National / Media | BIG IN JAPAN

Married or single, Japan is a desolate country

by Michael Hoffman

Special To The Japan Times

“The past century is a history of sexual distortion,” social psychologist Hiroyoshi Ishikawa told Time Magazine in 1983.

“A small portion of young people in Japan are sexually very, very active,” he added, “while the vast majority are sexually repressed.”

What would he say if he surveyed the scene today? Probably that not much has changed in 30 years — except that the “small portion” grows steadily smaller.

Japan is a lonely, lonely country, if two reports, one in Spa magazine and the other in the weekly Aera, reflect the true state of things. The former focuses on single life, the latter on marriage. Both come across as sad, abject, mournful failures. You wouldn’t choose either, if you had a choice — and what else is there?

Spa polls 600 single men aged 35-45. They are some of the freest people on Earth — accountable to no one, responsible for no one, well enough off financially. They can do whatever they want, whenever they want. Why are they miserable?

“I was sick, I had a noro virus,” recalls a 41-year-old executive — “and there was nobody around to even bring me a glass of water.”

“Who can I go traveling with?” sighs a 38-year-old civil servant. “All my friends are married and have kids — they can’t come with me.”

“With someone you love, even McDonald’s would be delicious. With my parents, the best-cooked meal is just a chore to slog through,” complains a 39-year-old banker.

“Everyone at work is forever going on about child-care issues — ‘day-care centers in my neighborhood give you such a warm welcome; medical treatment for kids is free,’ and so on and so on. What am I supposed to contribute to this?” grumbles a 38-year-old office worker.

“I see all those happy families,” confides a 45-year-old businessman, “and think to myself, ‘Even if I get married tomorrow’ — which isn’t going to happen — ‘I’ll be 57 when my kids are that age.’ “

Other questions aside, are “all those happy families” really so happy? Not if we believe Aera, whose subject — not the anomaly it sounds — is sexless marriage. Between 40 percent and 50 percent of all marriages in Japan are said to be sexless.

In old Japan, marriage was essentially a device to produce family heirs. That done, husbands typically pursued love, eros and romance in the licensed pleasure quarters while wives seethed at home in silent frustration. The sexless marriage of today is different. Aera cites research by gynecologist Kunio Kitamura showing its leading causes: for men, fatigue from work; for women, a weary feeling that “sex is more trouble than it’s worth.”

Psychiatrist Teruo Abe tells Aera of a new, or newly identified, syndrome among married couples: “sex disgust syndrome.” It seems a predominantly male affliction. It is not impotence; merely a sexual aversion for one’s wife — rooted, according to Abe, in a tendency for the marital relationship to evolve over the years into a quite different relationship: mother-son, for example, or sister-brother, or friend-friend (never father-daughter, it seems). In some cases one spouse becomes the other’s “mascot.” And sometimes, of course, there arises outright mutual hostility, not to say hatred.

Mother-son is most common, says Abe — which explains the “disgust” characteristic of the syndrome. It is, he adds, very difficult to cure.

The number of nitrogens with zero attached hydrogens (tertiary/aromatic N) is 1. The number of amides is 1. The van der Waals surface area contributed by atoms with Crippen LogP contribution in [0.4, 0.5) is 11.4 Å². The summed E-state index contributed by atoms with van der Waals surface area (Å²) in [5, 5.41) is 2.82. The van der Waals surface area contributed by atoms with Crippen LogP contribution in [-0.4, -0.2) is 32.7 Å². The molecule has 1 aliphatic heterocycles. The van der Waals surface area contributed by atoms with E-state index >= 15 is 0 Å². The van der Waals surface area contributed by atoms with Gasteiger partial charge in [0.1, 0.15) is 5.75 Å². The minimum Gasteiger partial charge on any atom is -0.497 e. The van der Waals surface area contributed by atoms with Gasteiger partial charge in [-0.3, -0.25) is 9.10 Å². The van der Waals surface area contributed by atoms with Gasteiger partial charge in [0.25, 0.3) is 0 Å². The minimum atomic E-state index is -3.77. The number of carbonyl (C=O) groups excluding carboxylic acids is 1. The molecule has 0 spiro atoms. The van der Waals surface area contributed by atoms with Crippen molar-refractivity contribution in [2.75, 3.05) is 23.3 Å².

Shouldn’t singles, instead of brooding over their loneliness, count their blessings? Why should a man get married, after all? Why should he saddle himself with family cares, family expenses, a family’s claim on his time, only to end up sexless? What’s in it for him? At least a bachelor can enjoy a syndrome-free sex life — can’t he?

Theoretically, yes; in real life, apparently not. Spa’s survey of 600 finds 72.3 percent have no girlfriend; 36.7 percent have been sexless for more than three years.

This is more than sad — it’s dangerous, warns psychiatrist Takehiko Kasuga. “It is becoming increasingly clear,” he tells the magazine, “that isolation is a factor in dementia. If you habitually spend your days off without anyone to talk to, by the time you’re into your 50s and 60s you could find yourself on the road to dementia” — or if not that, depression, to which under the best of circumstances we tend to grow more vulnerable as we age.

What has gone wrong with us? What have we done to ourselves?

Well, we work too hard; everyone knows that. It’s not entirely our fault; the economy demands it of us. Forty hours a week is considered more or less normal. Work 60 hours, and researchers consider you a candidate for karōshi (death from overwork). Gynecologist Kitamura has calculated a line beyond which we’re in danger of being too tired for sex — 49 hours.

A more subtle factor is sex education, which Japan somehow can’t seem to get right, Aera hears from Kagawa Nutrition University nutrition professor Noriko Hashimoto. She reviews Japanese sex education over the past 20 years and concludes, “No wonder we’re sexless.”

Sex education in the 1990s, Hashimoto explains, was a panicked response to the AIDS epidemic of the ’80s. Suddenly fifth-graders were handed textbooks showing mature human bodies making babies. It was too much too fast. Sex was made to look ugly, dirty, clinical. The reaction that set in seems the epitome of good intentions gone wrong. The naked human body illustrations were scrapped, and in their place — reader, you’ll never guess — copulating sea urchins.

Any questions?